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How Bill Gates spent four days worshipping Narendra Modi

Also the $120m ad campaign run by the Ambanis.

Several international celebrities traveled to India as part of a 1,200-plus guest list, for an obscenely lavish soiree in the Gujarati city of Jamnagar. Special arrangements were even made at the air force base to accommodate Ambani’s guests.

These included Meta’s Mark Zuckerberg and the pop star Rihanna; Donald Trump’s daughter Ivanka and her husband Jared Kushner; the King and Queen of Bhutan.

Then there were also India’s film stars and cricketing elite – from Shah Rukh Khan and Sachin Tendulkar to Deepika Padukone – who were made to perform for Asia’s richest man.

Influencers and the media gushed over the gowns by famous designers, waxed lyrical the lavish dinners and specific dress code and noted that Rihanna had come out retirement to bless the (non) occasion.

Then there was the story about how 21 chefs prepared 75 types of dishes for breakfast, more than 225 types of dishes for lunch, 275 types of dishes for dinner.

It was outrageous.

Make no mistake, the level of pomp, ceremony and majesty had a purpose.

This was a $120m ad campaign designed to showcase a ‘new’ India dripping with wealth, power, prestige and clout.

And the guests? They were mere props in a show that placed the Ambanis as the beating heart of this prosperous and powerful India.

Enter Bill Gates

While most of the celebs who attended the three-day party were mostly seen through the prism of the Ambani event, Bill Gates – who had also come to take part in the Ambani ad – appeared to perform a premium service for the Indian government.

Not only did Gates use the occasion to meet with government officials (including PM Narendra Modi), businessmen, innovators and students, he shared almost every aspect of his trip on social media to promote India and Modi as paragon of development and innovation.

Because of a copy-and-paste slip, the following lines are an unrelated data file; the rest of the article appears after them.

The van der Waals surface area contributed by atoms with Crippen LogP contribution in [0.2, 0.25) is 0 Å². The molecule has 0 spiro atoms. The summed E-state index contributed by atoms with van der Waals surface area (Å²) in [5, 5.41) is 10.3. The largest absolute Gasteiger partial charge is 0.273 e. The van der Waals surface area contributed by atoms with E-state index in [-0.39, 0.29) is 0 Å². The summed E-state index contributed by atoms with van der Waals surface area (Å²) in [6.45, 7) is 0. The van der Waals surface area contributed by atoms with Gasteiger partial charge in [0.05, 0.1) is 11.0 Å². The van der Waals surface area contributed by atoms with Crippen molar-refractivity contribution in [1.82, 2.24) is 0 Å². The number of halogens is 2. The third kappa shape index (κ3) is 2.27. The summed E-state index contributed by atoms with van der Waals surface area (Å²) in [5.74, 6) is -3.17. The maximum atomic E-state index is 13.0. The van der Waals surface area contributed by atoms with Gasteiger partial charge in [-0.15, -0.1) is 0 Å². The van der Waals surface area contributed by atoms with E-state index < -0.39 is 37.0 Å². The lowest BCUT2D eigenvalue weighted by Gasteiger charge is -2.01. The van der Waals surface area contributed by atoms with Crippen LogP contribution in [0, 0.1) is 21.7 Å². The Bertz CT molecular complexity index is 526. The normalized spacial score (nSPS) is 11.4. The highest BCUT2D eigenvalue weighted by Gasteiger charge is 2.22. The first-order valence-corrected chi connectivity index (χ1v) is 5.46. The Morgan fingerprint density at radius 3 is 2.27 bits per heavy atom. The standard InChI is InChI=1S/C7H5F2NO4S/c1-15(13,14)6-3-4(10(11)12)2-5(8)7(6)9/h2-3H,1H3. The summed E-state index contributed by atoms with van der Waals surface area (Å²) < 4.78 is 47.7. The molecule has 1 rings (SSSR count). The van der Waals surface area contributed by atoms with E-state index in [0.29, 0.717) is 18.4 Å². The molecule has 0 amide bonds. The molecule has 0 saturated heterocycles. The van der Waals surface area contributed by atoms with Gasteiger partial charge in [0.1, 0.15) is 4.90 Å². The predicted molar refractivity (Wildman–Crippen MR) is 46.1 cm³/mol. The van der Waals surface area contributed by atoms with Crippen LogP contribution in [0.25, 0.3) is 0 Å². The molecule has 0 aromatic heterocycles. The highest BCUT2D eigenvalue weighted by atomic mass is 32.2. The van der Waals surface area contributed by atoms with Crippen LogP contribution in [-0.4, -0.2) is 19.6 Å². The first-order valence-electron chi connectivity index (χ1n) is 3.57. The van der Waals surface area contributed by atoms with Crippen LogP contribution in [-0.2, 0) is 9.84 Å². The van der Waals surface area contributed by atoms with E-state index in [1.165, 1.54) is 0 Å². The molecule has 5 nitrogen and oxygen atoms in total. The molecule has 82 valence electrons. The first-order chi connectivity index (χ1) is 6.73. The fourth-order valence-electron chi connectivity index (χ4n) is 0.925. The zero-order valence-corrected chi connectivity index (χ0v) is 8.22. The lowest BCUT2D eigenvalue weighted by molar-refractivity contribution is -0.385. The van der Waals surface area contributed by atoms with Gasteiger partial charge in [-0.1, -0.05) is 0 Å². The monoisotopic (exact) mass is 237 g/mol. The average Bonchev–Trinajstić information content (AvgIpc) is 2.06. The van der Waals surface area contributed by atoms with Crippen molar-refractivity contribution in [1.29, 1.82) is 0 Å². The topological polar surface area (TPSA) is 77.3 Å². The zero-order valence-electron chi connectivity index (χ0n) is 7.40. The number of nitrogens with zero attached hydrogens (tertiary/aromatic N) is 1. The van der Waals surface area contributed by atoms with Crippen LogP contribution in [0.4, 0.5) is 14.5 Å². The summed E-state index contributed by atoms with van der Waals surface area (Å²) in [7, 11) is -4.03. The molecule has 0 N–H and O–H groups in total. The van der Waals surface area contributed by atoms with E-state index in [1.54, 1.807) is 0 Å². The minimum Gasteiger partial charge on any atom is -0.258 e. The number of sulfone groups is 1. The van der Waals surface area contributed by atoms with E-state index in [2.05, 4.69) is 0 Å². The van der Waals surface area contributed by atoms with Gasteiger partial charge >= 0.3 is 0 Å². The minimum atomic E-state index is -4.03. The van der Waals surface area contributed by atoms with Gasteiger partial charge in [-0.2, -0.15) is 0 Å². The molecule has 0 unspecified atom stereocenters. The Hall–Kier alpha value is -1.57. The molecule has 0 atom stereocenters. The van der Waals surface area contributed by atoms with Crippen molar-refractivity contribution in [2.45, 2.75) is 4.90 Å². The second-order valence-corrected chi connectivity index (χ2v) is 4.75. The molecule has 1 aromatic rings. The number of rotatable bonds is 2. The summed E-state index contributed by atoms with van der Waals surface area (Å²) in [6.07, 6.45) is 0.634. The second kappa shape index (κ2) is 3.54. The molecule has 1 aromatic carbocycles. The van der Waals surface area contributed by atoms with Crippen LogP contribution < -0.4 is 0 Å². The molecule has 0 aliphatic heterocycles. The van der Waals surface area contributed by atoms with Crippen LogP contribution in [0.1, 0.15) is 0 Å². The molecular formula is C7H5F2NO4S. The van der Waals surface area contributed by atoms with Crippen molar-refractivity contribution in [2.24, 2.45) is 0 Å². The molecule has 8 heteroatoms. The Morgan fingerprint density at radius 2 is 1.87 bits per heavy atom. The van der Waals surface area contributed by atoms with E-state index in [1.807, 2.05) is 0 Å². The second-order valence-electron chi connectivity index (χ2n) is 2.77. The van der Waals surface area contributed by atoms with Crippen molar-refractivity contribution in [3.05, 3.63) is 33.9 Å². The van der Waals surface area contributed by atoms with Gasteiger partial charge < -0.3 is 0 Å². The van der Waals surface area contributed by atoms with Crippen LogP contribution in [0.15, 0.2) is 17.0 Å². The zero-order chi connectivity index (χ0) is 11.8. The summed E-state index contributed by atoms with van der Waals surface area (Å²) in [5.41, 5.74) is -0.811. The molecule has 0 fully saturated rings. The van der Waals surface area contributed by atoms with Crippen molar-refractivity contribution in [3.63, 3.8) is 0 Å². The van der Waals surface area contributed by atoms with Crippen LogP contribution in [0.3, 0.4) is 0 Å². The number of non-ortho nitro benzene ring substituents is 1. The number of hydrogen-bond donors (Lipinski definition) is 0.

Here’s what he said about his meeting with Modi:

“We had a great conversation about how the Gates Foundation can continue to support India’s goals on digital technology, women-led development, and innovation in agriculture, health, and climate change.”

Then he met with Nandan Nilekani, the co-founder of Infosys, in Hyderabad.

He was purportedly shown how digital technology is being used to provide services to ordinary Indians.

At the advise of Modi, he visited “Statue of Unity” in Gujarat, where the anti-Muslim pogroms of 2002 took place.

He also met with students at the Indian Institute of Technology (IIT), describing the students as “brimming with ideas”.

Later, he met with the Minister of Women and Child Development, Smriti Irani, with whom he purportedly discussed how the Gates Foundation could “improve life for women and children throughout the country”.

When he returned to the US, Gates wrote a post titled: “I found inspiration in India”.

“I came home with a deeper understanding of India’s vibrant innovation ecosystem and how it’s generating major advances in health, urban poverty, digital services, and much more. The world has a lot to learn from the ideas coming out of this country,” Gates wrote.

Gates’ blog entry read like a page out of a Christian missionary’s expedition diary from the 19th Century.

Nonetheless, the Indian media ate it all up, ignoring of course, that his commentary simply echoed familiar myths about Modi’s service to India.

It also whitewashed India’s long march to authoritarianism under his administration.

Gates’ visit comes as India approaches a precipice.

Journalists are in jail. Civil society barely functional. Farmers are in open revolt. Indian Muslims are being publicly harassed and lynched (even kicked around during prayers).

Even the economy is not living up to Modi’s promises.

India’s economy may be growing fast but it is also perpetuating massive income inequality.

Modi’s India has become a land for the billionaire class.

According to Oxfam: